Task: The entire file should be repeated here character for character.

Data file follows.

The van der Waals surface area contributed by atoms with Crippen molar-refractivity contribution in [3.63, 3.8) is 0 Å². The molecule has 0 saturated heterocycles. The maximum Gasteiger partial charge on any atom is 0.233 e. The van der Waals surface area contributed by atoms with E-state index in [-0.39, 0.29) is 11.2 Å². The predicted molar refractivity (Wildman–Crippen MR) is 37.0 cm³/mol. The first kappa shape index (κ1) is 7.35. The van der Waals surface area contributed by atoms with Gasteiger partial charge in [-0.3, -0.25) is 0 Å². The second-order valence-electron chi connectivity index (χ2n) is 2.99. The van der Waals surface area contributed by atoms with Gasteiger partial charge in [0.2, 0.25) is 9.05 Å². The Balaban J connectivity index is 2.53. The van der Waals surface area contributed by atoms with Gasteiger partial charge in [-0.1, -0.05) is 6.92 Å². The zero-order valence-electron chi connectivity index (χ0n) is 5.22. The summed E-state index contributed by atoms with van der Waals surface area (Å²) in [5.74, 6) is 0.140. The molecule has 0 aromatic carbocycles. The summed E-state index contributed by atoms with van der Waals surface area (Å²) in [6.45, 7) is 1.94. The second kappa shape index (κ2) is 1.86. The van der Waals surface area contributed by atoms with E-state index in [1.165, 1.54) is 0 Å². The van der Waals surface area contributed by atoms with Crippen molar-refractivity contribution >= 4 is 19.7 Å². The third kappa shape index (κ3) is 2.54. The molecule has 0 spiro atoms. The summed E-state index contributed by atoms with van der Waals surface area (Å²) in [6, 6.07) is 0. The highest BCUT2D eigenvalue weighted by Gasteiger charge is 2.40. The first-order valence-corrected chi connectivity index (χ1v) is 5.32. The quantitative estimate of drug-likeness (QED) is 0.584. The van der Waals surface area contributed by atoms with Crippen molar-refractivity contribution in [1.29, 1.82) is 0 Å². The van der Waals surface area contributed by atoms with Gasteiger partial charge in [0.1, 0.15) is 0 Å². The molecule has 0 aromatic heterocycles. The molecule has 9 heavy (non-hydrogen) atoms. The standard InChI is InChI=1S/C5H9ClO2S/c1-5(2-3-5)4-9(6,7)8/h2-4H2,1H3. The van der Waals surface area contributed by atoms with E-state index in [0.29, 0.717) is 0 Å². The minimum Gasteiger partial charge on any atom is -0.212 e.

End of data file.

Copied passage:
The van der Waals surface area contributed by atoms with Crippen molar-refractivity contribution in [3.63, 3.8) is 0 Å². The molecule has 0 saturated heterocycles. The maximum Gasteiger partial charge on any atom is 0.233 e. The van der Waals surface area contributed by atoms with E-state index in [-0.39, 0.29) is 11.2 Å². The predicted molar refractivity (Wildman–Crippen MR) is 37.0 cm³/mol. The first kappa shape index (κ1) is 7.35. The van der Waals surface area contributed by atoms with Gasteiger partial charge in [-0.3, -0.25) is 0 Å². The second-order valence-electron chi connectivity index (χ2n) is 2.99. The van der Waals surface area contributed by atoms with Gasteiger partial charge in [0.2, 0.25) is 9.05 Å². The Balaban J connectivity index is 2.53. The van der Waals surface area contributed by atoms with Gasteiger partial charge in [-0.1, -0.05) is 6.92 Å². The zero-order valence-electron chi connectivity index (χ0n) is 5.22. The summed E-state index contributed by atoms with van der Waals surface area (Å²) in [5.74, 6) is 0.140. The molecule has 0 aromatic carbocycles. The summed E-state index contributed by atoms with van der Waals surface area (Å²) in [6.45, 7) is 1.94. The second kappa shape index (κ2) is 1.86. The van der Waals surface area contributed by atoms with E-state index in [1.165, 1.54) is 0 Å². The van der Waals surface area contributed by atoms with Crippen molar-refractivity contribution >= 4 is 19.7 Å². The third kappa shape index (κ3) is 2.54. The molecule has 0 spiro atoms. The summed E-state index contributed by atoms with van der Waals surface area (Å²) in [6, 6.07) is 0. The highest BCUT2D eigenvalue weighted by Gasteiger charge is 2.40. The first-order valence-corrected chi connectivity index (χ1v) is 5.32. The quantitative estimate of drug-likeness (QED) is 0.584. The van der Waals surface area contributed by atoms with Crippen molar-refractivity contribution in [1.29, 1.82) is 0 Å². The van der Waals surface area contributed by atoms with Gasteiger partial charge in [0.1, 0.15) is 0 Å². The molecule has 0 aromatic heterocycles. The molecule has 9 heavy (non-hydrogen) atoms. The standard InChI is InChI=1S/C5H9ClO2S/c1-5(2-3-5)4-9(6,7)8/h2-4H2,1H3. The van der Waals surface area contributed by atoms with E-state index in [0.29, 0.717) is 0 Å². The minimum Gasteiger partial charge on any atom is -0.212 e.